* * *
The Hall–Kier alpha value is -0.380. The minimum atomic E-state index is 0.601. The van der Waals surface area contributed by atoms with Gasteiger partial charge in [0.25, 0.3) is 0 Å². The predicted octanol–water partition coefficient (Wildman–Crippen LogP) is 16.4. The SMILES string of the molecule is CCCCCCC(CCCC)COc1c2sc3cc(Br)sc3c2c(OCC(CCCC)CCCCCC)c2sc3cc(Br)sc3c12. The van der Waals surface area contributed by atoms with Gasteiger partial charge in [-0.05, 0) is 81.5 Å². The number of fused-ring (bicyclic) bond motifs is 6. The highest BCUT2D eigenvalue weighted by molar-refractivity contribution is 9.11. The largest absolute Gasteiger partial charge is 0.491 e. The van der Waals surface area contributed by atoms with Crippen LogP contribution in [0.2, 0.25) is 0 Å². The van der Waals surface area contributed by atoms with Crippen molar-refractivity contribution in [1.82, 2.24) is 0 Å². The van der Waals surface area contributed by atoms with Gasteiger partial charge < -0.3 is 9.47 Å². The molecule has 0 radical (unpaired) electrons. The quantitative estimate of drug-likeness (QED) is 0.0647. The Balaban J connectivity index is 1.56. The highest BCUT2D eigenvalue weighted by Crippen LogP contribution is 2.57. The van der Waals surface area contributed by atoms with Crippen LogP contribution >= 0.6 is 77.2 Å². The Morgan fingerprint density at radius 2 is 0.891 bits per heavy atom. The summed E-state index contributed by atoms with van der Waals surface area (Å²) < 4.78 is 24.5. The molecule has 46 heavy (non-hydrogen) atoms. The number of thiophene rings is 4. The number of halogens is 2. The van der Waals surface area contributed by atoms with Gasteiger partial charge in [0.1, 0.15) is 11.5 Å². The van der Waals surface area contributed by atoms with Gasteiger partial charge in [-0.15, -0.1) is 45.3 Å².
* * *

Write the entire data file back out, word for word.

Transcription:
The Hall–Kier alpha value is -0.380. The minimum atomic E-state index is 0.601. The van der Waals surface area contributed by atoms with Gasteiger partial charge in [0.25, 0.3) is 0 Å². The predicted octanol–water partition coefficient (Wildman–Crippen LogP) is 16.4. The SMILES string of the molecule is CCCCCCC(CCCC)COc1c2sc3cc(Br)sc3c2c(OCC(CCCC)CCCCCC)c2sc3cc(Br)sc3c12. The van der Waals surface area contributed by atoms with Gasteiger partial charge in [-0.05, 0) is 81.5 Å². The number of fused-ring (bicyclic) bond motifs is 6. The highest BCUT2D eigenvalue weighted by molar-refractivity contribution is 9.11. The largest absolute Gasteiger partial charge is 0.491 e. The van der Waals surface area contributed by atoms with Crippen LogP contribution in [0.2, 0.25) is 0 Å². The van der Waals surface area contributed by atoms with Crippen molar-refractivity contribution in [1.82, 2.24) is 0 Å². The van der Waals surface area contributed by atoms with Gasteiger partial charge < -0.3 is 9.47 Å². The molecule has 0 radical (unpaired) electrons. The quantitative estimate of drug-likeness (QED) is 0.0647. The Balaban J connectivity index is 1.56. The highest BCUT2D eigenvalue weighted by Crippen LogP contribution is 2.57. The van der Waals surface area contributed by atoms with Crippen LogP contribution >= 0.6 is 77.2 Å². The Morgan fingerprint density at radius 2 is 0.891 bits per heavy atom. The summed E-state index contributed by atoms with van der Waals surface area (Å²) < 4.78 is 24.5. The molecule has 46 heavy (non-hydrogen) atoms. The number of thiophene rings is 4. The number of halogens is 2. The van der Waals surface area contributed by atoms with Gasteiger partial charge in [0.1, 0.15) is 11.5 Å². The van der Waals surface area contributed by atoms with Gasteiger partial charge in [-0.15, -0.1) is 45.3 Å².